I was 27 and working 10 to 12 hour days in an insurance office supervising a unit of 12 people. I had been separated from my 1st husband for about 5 months. I found myself having to empty my bladder increasingly often. At night, I would wake up every 10 minutes to go to the bathroom. I also went from weighing 120 pounds to 110 pounds in about 2 weeks. I scheduled an appointment with my doctor who gave me a glucose tolerance test (this was back in 1976) which consisted of drinking this icky GLUCOLA and then drawing blood at repeated intervals to test how high my BG rose. I wasn't surprised when he told me I had diabetes. I had seen my Dad treat his diabetes when I was growing up and Dad always had pamphlets noting the warning signs of diabetes…excessive thirst, frequent urination and unexplained weight loss. Dad had developed diabetes when he was in his mid-50's (I was 5 or 6 at the time). I was started on insulin soon after my diagnosis…back then, I used NPH, then moved to MDI of Lantus and NovoLog and finally started on an insulin pump on August 16, 2011. I'm convinced that the stress in my life at the time, my bad eating habits (e.g. pie or a candy bar for breakfast), and a genetic predisposition were probably all factors in my developing diabetes when I did. I'm not aware of anyone else in my family, other than my Dad, afflicted with diabetes. I don't feel that diabetes has drastically changed the course of my life although it has drastically affected what and how I now eat. I enjoyed success in my career, was active in several sports (downhill skiing and golf), am happily married again and am thoroughly enjoying my retired life. As a retiree, I'm busier now than when I was working. I'm focused now on achieving better BG control to avoid aggravating some of the complications that are beginning to appear.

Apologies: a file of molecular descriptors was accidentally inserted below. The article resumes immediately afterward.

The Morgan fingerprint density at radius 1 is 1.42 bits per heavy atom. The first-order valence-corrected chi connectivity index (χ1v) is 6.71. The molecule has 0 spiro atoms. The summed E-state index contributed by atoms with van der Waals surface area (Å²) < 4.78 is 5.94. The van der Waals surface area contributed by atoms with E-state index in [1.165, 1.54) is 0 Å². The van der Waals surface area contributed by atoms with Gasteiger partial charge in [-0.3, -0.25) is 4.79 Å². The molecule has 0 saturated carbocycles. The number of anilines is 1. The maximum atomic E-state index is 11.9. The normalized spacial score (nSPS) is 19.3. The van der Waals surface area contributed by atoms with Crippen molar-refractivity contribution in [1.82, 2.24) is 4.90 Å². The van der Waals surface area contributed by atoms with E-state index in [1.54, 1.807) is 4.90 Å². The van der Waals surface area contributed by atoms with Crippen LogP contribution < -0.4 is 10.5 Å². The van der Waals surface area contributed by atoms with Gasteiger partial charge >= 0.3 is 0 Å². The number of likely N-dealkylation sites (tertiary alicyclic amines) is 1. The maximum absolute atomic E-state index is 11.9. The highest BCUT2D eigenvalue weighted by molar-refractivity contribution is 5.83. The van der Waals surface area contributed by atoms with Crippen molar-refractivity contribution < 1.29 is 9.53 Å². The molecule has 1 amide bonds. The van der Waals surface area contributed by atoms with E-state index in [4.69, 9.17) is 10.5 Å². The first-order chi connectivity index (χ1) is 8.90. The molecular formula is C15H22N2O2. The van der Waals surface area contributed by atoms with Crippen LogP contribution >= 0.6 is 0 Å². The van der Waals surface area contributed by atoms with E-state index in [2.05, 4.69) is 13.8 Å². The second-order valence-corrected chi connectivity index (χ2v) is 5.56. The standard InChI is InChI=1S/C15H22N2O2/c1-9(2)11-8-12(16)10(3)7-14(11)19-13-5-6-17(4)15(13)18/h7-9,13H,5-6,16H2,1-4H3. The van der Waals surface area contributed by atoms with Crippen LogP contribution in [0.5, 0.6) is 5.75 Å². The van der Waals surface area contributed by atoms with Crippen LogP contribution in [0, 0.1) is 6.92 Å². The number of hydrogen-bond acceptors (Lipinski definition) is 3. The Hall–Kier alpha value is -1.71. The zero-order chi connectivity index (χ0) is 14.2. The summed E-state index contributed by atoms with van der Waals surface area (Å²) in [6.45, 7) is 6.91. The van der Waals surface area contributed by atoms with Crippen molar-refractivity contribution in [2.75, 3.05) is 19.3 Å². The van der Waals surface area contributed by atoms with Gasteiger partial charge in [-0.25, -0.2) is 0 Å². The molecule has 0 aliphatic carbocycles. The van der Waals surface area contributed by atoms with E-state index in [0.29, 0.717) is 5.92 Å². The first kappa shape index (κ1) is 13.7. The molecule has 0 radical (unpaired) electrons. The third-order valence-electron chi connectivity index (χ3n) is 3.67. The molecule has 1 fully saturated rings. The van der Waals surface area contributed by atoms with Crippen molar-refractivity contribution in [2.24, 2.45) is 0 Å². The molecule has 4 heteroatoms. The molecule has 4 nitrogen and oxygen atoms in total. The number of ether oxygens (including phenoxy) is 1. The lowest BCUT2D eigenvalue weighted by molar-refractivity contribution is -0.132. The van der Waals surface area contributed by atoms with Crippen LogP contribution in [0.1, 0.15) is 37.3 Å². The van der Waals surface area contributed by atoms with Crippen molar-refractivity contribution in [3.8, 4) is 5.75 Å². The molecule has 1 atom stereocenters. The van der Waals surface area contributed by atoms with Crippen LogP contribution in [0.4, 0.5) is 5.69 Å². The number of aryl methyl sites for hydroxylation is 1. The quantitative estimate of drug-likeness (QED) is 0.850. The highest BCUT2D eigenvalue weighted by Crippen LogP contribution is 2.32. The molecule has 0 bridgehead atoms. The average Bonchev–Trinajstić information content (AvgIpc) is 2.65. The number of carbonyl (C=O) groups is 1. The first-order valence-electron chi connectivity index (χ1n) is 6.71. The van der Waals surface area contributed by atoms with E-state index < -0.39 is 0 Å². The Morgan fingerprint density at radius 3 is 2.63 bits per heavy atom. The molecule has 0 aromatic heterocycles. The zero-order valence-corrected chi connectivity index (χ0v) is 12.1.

ganz1960 2011-10-23 19:19:55 -0500 Report

My story is somewhat similar. I was diagnosed at age 28. Six months earlier, I started a new, high-stress job in advertising.

Soon I noticed that I was tired and asleep on the couch by 8 PM every night. And I was losing what little weight I had (I had always been thin). But I attributed all that to the new job: long hours, regularly missing lunch, not eating or sleeping well.

Then gradually I became increasingly thirsty. I plotted how to get fluid on my short commute between my home and work. I couldn't go 20 or 30 minutes without wanting something to drink. Of course, I drank lots of Coke to quench my thirst. Little did I know.

Then I bought new dress shoes for work. One started a little rubbing on the top of my foot. Nothing out of the ordinary…usually. But this rubbing soon escalated into an open wound as bacteria thrived on my high blood sugar. I was hobbling around, the top of my foot bleeding, and I was constantly at the water cooler at work. A coworker noticed all of this and said I ought to get myself checked.

My blood sugar was 680 when the doctor checked it. And now, nearly 24 years later, I'm fairly well controlled on an insulin pump. But I will always say that a high-stress job was a big contributing factor. Especially since no one else in my immediate or extended family has ever been diagnosed.

Type1Lou 2011-10-24 08:21:12 -0500 Report

My ex-mother in law used to chide me that I would develop diabetes because of my poor eating habits…sadly, her prediction came true…but I think I would have developed it sooner or later…maybe later with better eating habits and less stress…but who knows? It is what it is.

Charles1944 2011-10-20 16:53:22 -0500 Report

I just went to see my doctor on a regular checkup. After my blood tests came back, he told me I have diabetes type 2. Taking Metformin, chck my sugar 3 times a day, and following a strict diet. This all happened around a year or so ago. Trying to add additional exercises to my walking rountine I do on a daily basis. Basically this is how I found out I had diabetes and does run in my family.